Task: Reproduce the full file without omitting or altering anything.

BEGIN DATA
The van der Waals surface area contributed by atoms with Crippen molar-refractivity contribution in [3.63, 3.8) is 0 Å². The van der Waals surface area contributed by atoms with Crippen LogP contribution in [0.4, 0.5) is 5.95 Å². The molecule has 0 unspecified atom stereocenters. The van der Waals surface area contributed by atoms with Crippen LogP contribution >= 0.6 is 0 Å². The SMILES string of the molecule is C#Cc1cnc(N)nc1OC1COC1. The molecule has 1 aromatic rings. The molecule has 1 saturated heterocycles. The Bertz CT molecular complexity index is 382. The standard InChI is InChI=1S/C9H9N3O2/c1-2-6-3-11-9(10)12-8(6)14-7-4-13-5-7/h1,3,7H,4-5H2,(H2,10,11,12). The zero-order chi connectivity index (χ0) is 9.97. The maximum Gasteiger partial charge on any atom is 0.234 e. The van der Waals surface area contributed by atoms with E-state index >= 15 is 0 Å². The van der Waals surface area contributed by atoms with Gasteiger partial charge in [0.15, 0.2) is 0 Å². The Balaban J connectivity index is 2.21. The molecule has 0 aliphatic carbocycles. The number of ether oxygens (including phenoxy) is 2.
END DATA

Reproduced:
The van der Waals surface area contributed by atoms with Crippen molar-refractivity contribution in [3.63, 3.8) is 0 Å². The van der Waals surface area contributed by atoms with Crippen LogP contribution in [0.4, 0.5) is 5.95 Å². The molecule has 0 unspecified atom stereocenters. The van der Waals surface area contributed by atoms with Crippen LogP contribution >= 0.6 is 0 Å². The SMILES string of the molecule is C#Cc1cnc(N)nc1OC1COC1. The molecule has 1 aromatic rings. The molecule has 1 saturated heterocycles. The Bertz CT molecular complexity index is 382. The standard InChI is InChI=1S/C9H9N3O2/c1-2-6-3-11-9(10)12-8(6)14-7-4-13-5-7/h1,3,7H,4-5H2,(H2,10,11,12). The zero-order chi connectivity index (χ0) is 9.97. The maximum Gasteiger partial charge on any atom is 0.234 e. The van der Waals surface area contributed by atoms with E-state index >= 15 is 0 Å². The van der Waals surface area contributed by atoms with Gasteiger partial charge in [0.15, 0.2) is 0 Å². The Balaban J connectivity index is 2.21. The molecule has 0 aliphatic carbocycles. The number of ether oxygens (including phenoxy) is 2.